Please also note that if you apply for initial registration before the commencement of the new legislation, but your application is not decided before commencement, then your application must be treated as if it were lodged after the new legislation commenced. In this situation, as indicated above, you will need to have completed the prescribed course and passed the prescribed exam in order for your registration application to be approved. As the OMARA is prevented from considering an initial registration application for a period of 30 days after lodgement, it is unlikely that an initial registration application lodged after 14 February 2021 will be decided before commencement of the new legislation. Intending applicants should consider carefully whether to lodge a registration application in this situation as the application may be refused and there can be no refund of the registration application charge.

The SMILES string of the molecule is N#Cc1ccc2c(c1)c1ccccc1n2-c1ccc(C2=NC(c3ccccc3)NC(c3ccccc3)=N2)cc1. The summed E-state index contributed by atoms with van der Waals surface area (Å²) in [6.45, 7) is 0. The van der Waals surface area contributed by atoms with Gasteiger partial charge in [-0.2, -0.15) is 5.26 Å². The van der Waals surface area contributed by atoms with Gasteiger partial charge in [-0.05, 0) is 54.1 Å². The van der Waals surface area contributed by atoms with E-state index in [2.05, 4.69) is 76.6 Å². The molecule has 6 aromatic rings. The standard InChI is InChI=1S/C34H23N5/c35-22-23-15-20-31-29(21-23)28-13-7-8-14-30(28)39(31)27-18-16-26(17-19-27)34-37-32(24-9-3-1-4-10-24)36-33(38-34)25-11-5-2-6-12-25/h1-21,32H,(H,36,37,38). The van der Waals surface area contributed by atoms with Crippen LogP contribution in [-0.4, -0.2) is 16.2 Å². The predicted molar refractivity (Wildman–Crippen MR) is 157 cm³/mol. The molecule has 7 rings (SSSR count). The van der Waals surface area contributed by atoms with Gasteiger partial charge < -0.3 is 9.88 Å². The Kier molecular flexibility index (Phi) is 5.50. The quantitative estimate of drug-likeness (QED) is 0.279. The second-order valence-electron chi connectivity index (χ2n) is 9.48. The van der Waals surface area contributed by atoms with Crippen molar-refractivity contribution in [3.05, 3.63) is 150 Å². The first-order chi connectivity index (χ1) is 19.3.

[hereafter referred to as “the above-quoted statement”]
One of those organisations advised its members that it was “too late” for an RLPC holder to register as an RMA. With respect, such advice is incorrect.
Upon becoming aware of the above-quoted statement, we decided to carry out some research on the topic, given its importance to practitioners, readers of Migration Law Updates and Migration Law Training’s students.
And because of that importance, we respectfully raised it with the OMARA on 13 February 2021 that, for the reasons discussed below, it appears that the highlighted portion of the above-quoted statement may not be supported by the relevant legislation, namely the Migration Amendment (Regulation of Migration Agents) Act 2020 (Cth).